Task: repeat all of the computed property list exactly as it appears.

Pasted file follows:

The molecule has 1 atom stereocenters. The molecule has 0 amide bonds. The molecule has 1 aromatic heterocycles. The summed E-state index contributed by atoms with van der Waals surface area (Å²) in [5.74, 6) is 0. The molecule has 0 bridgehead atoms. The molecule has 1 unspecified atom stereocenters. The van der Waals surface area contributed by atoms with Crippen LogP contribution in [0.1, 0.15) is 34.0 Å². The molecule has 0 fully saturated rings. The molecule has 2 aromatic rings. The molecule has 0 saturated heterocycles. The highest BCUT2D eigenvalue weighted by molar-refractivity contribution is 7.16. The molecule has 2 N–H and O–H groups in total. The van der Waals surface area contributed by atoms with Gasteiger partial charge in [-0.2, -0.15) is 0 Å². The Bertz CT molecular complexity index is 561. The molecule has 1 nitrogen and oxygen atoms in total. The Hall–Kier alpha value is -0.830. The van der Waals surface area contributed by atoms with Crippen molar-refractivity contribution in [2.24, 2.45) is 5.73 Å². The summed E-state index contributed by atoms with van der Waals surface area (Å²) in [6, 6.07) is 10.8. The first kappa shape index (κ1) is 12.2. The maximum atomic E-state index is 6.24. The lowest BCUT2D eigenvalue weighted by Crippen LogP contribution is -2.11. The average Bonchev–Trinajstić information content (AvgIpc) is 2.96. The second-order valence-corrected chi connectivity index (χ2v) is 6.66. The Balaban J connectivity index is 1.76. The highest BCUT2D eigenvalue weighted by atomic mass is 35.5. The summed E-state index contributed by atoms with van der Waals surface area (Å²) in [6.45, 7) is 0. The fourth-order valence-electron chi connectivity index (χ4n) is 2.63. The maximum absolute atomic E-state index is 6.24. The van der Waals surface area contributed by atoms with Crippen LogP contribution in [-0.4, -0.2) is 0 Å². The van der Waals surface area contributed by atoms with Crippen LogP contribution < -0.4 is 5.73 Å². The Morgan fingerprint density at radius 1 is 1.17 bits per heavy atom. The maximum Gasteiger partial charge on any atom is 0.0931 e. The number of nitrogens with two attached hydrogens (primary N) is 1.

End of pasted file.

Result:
The molecule has 1 atom stereocenters. The molecule has 0 amide bonds. The molecule has 1 aromatic heterocycles. The summed E-state index contributed by atoms with van der Waals surface area (Å²) in [5.74, 6) is 0. The molecule has 0 bridgehead atoms. The molecule has 1 unspecified atom stereocenters. The van der Waals surface area contributed by atoms with Crippen LogP contribution in [0.1, 0.15) is 34.0 Å². The molecule has 0 fully saturated rings. The molecule has 2 aromatic rings. The molecule has 0 saturated heterocycles. The highest BCUT2D eigenvalue weighted by molar-refractivity contribution is 7.16. The molecule has 2 N–H and O–H groups in total. The van der Waals surface area contributed by atoms with Gasteiger partial charge in [-0.2, -0.15) is 0 Å². The Bertz CT molecular complexity index is 561. The molecule has 1 nitrogen and oxygen atoms in total. The Hall–Kier alpha value is -0.830. The van der Waals surface area contributed by atoms with Crippen molar-refractivity contribution in [2.24, 2.45) is 5.73 Å². The summed E-state index contributed by atoms with van der Waals surface area (Å²) in [6, 6.07) is 10.8. The first kappa shape index (κ1) is 12.2. The maximum atomic E-state index is 6.24. The lowest BCUT2D eigenvalue weighted by Crippen LogP contribution is -2.11. The average Bonchev–Trinajstić information content (AvgIpc) is 2.96. The second-order valence-corrected chi connectivity index (χ2v) is 6.66. The Balaban J connectivity index is 1.76. The highest BCUT2D eigenvalue weighted by atomic mass is 35.5. The summed E-state index contributed by atoms with van der Waals surface area (Å²) in [6.45, 7) is 0. The fourth-order valence-electron chi connectivity index (χ4n) is 2.63. The maximum absolute atomic E-state index is 6.24. The van der Waals surface area contributed by atoms with Crippen LogP contribution in [-0.4, -0.2) is 0 Å². The van der Waals surface area contributed by atoms with Crippen LogP contribution < -0.4 is 5.73 Å². The Morgan fingerprint density at radius 1 is 1.17 bits per heavy atom. The maximum Gasteiger partial charge on any atom is 0.0931 e. The number of nitrogens with two attached hydrogens (primary N) is 1.